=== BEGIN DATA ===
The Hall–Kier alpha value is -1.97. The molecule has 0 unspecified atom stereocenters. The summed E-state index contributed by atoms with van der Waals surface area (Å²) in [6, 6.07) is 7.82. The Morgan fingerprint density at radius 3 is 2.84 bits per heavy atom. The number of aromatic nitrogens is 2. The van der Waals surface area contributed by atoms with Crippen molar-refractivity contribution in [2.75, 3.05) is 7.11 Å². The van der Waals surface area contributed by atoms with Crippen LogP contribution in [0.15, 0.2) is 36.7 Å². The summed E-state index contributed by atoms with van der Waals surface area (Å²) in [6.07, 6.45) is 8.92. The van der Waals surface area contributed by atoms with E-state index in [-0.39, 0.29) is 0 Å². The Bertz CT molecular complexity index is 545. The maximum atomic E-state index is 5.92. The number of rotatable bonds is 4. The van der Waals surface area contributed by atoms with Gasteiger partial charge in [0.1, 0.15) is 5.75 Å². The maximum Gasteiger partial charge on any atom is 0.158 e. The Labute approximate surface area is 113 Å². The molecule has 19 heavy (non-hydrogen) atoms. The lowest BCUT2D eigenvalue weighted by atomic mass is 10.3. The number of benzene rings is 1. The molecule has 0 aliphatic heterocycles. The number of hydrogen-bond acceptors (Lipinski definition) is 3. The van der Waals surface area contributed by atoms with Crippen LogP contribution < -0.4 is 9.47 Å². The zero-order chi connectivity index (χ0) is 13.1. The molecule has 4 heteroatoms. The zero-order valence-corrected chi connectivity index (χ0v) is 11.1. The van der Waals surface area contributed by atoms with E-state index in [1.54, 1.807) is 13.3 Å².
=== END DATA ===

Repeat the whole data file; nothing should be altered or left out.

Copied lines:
The Hall–Kier alpha value is -1.97. The molecule has 0 unspecified atom stereocenters. The summed E-state index contributed by atoms with van der Waals surface area (Å²) in [6, 6.07) is 7.82. The Morgan fingerprint density at radius 3 is 2.84 bits per heavy atom. The number of aromatic nitrogens is 2. The van der Waals surface area contributed by atoms with Crippen molar-refractivity contribution in [2.75, 3.05) is 7.11 Å². The van der Waals surface area contributed by atoms with Crippen LogP contribution in [0.15, 0.2) is 36.7 Å². The summed E-state index contributed by atoms with van der Waals surface area (Å²) in [6.07, 6.45) is 8.92. The van der Waals surface area contributed by atoms with E-state index in [-0.39, 0.29) is 0 Å². The Bertz CT molecular complexity index is 545. The maximum atomic E-state index is 5.92. The number of rotatable bonds is 4. The van der Waals surface area contributed by atoms with Gasteiger partial charge in [0.1, 0.15) is 5.75 Å². The maximum Gasteiger partial charge on any atom is 0.158 e. The Labute approximate surface area is 113 Å². The molecule has 19 heavy (non-hydrogen) atoms. The lowest BCUT2D eigenvalue weighted by atomic mass is 10.3. The number of benzene rings is 1. The molecule has 0 aliphatic heterocycles. The number of hydrogen-bond acceptors (Lipinski definition) is 3. The van der Waals surface area contributed by atoms with Crippen LogP contribution < -0.4 is 9.47 Å². The zero-order chi connectivity index (χ0) is 13.1. The molecule has 4 heteroatoms. The zero-order valence-corrected chi connectivity index (χ0v) is 11.1. The van der Waals surface area contributed by atoms with E-state index in [1.54, 1.807) is 13.3 Å².